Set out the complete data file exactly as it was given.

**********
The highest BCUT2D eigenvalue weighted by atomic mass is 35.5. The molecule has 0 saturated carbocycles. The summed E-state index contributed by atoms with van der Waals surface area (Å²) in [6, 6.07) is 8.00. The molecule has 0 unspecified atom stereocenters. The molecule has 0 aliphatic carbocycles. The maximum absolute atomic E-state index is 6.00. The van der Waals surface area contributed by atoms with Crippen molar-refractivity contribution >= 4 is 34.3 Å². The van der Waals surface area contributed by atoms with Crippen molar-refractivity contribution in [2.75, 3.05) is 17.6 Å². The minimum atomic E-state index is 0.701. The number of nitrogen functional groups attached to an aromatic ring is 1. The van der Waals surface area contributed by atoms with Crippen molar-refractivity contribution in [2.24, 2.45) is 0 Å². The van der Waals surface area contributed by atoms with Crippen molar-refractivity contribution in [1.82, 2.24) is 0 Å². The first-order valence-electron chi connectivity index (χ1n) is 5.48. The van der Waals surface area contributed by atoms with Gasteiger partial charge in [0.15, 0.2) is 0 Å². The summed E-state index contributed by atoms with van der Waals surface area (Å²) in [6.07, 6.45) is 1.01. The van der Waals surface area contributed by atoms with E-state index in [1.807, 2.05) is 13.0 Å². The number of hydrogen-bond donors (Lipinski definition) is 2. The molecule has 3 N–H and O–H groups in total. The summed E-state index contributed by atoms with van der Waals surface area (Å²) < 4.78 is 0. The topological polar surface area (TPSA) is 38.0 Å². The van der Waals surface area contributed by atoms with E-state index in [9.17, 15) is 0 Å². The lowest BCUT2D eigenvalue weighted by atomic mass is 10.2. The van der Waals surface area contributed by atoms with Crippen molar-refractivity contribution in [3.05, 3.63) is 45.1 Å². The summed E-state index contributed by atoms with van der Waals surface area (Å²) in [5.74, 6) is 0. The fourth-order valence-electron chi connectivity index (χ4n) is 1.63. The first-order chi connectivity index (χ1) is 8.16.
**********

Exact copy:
The highest BCUT2D eigenvalue weighted by atomic mass is 35.5. The molecule has 0 saturated carbocycles. The summed E-state index contributed by atoms with van der Waals surface area (Å²) in [6, 6.07) is 8.00. The molecule has 0 unspecified atom stereocenters. The molecule has 0 aliphatic carbocycles. The maximum absolute atomic E-state index is 6.00. The van der Waals surface area contributed by atoms with Crippen molar-refractivity contribution >= 4 is 34.3 Å². The van der Waals surface area contributed by atoms with Crippen molar-refractivity contribution in [2.75, 3.05) is 17.6 Å². The minimum atomic E-state index is 0.701. The number of nitrogen functional groups attached to an aromatic ring is 1. The van der Waals surface area contributed by atoms with Crippen molar-refractivity contribution in [2.24, 2.45) is 0 Å². The van der Waals surface area contributed by atoms with Crippen molar-refractivity contribution in [1.82, 2.24) is 0 Å². The first-order valence-electron chi connectivity index (χ1n) is 5.48. The van der Waals surface area contributed by atoms with Gasteiger partial charge in [0.15, 0.2) is 0 Å². The summed E-state index contributed by atoms with van der Waals surface area (Å²) in [6.07, 6.45) is 1.01. The van der Waals surface area contributed by atoms with E-state index in [1.807, 2.05) is 13.0 Å². The number of hydrogen-bond donors (Lipinski definition) is 2. The molecule has 3 N–H and O–H groups in total. The summed E-state index contributed by atoms with van der Waals surface area (Å²) < 4.78 is 0. The topological polar surface area (TPSA) is 38.0 Å². The van der Waals surface area contributed by atoms with E-state index in [9.17, 15) is 0 Å². The lowest BCUT2D eigenvalue weighted by atomic mass is 10.2. The van der Waals surface area contributed by atoms with Crippen molar-refractivity contribution in [3.05, 3.63) is 45.1 Å². The summed E-state index contributed by atoms with van der Waals surface area (Å²) in [5.74, 6) is 0. The fourth-order valence-electron chi connectivity index (χ4n) is 1.63. The first-order chi connectivity index (χ1) is 8.16.